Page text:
My favorite quote: “The ideal I’m striving for is a regionalized, ecological agriculture that builds soil and fertility through plant growth, and matches the right plants to the right place. From the conventional grower’s point of view, this lack of uniformity is a weakness, because it doesn’t maximize production under any one given set of conditions. Seen from a more ecological perspective, however, it means the garden continues to evolve, to change with the seasons and shifting weather patterns. The world isn’t static, and neither should be our approach to producing food.”

The Year of the Goat: 40,000 Miles and the Quest for the Perfect Cheese (2007)

Cover courtesy of Lyons Press

Margaret Hathaway, a former manager of New York’s West Village institution, Magnolia Bakery, is struck by a “Eureka” moment when she samples Ronnybrook Farm Dairy’s Creamline milk. The tasting sparks to life a dream to be closer to nature, to flee her urban life and… become a goat farmer.

With her then-boyfriend (now husband), photo editor Karl Schatz, she plots her escape from the city, but those initial plans go nowhere. In perhaps the most New York turn of events, the couple share their “goat saga,” with Schatz’s psychotherapist. He recommends they embark on a gap-year of visiting working farms to decide, once and for all if goat farming is for them. “Dr. Fraum tossed out a Rorschach blot in front of us, and in it we saw goats and a path out of the city,” Hathaway writes.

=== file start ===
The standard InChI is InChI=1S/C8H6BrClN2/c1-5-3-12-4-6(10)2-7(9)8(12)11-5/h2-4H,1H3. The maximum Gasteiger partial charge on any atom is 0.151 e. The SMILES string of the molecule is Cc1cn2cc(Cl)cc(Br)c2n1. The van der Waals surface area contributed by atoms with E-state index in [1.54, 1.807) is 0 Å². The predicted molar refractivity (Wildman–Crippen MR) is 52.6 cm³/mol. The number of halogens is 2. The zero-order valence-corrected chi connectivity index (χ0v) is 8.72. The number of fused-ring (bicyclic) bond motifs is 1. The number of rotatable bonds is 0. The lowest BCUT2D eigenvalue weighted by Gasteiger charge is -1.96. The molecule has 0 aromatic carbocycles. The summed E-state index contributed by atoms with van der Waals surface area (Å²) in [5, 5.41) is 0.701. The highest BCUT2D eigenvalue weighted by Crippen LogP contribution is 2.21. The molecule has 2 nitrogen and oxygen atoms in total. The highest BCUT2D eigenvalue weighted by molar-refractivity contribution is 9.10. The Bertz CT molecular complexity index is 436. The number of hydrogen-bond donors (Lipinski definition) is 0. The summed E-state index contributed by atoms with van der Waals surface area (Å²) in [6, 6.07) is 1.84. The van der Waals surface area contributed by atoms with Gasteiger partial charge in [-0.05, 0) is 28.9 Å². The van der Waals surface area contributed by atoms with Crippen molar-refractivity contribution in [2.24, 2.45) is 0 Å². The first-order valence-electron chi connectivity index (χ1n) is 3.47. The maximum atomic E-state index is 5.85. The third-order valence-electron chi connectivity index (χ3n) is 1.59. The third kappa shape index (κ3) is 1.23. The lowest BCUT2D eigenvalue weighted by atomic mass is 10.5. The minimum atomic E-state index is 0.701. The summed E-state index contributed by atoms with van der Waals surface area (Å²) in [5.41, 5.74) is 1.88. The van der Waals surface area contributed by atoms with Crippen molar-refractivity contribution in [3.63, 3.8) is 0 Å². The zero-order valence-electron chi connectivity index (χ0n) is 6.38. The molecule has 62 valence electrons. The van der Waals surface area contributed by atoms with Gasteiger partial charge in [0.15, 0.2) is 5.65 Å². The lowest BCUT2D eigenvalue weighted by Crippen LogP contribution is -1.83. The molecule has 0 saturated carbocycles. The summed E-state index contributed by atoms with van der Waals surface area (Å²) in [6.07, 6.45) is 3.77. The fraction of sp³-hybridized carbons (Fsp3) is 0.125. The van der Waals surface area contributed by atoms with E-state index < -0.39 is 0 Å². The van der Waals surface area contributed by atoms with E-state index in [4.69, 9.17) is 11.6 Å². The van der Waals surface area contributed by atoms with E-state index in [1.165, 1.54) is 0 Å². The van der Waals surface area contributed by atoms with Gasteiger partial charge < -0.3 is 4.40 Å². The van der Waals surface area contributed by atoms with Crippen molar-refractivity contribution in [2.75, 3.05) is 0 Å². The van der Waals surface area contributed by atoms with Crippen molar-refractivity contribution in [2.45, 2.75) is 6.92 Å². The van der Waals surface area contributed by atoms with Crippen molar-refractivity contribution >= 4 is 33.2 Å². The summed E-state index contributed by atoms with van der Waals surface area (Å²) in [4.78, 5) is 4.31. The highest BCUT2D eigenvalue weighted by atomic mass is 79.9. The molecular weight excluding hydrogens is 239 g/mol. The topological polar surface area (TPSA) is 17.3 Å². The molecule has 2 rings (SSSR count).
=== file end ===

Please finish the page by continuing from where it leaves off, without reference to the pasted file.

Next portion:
Their first stop is Schatz’s parents’ home in Maine. After being toasted with an enthusiastic “Goat get ’em!” the two spend the next 12 months traveling from Tennessee to Oregon in a Hyundai Santa Fe they’ve dubbed the “Goat Mobile.”

Along the way, they get engaged, plan a wedding, explore the tight connection between goat-farming and Maine’s Somali immigrants, attend livestock auctions and even visit a goat chariot race.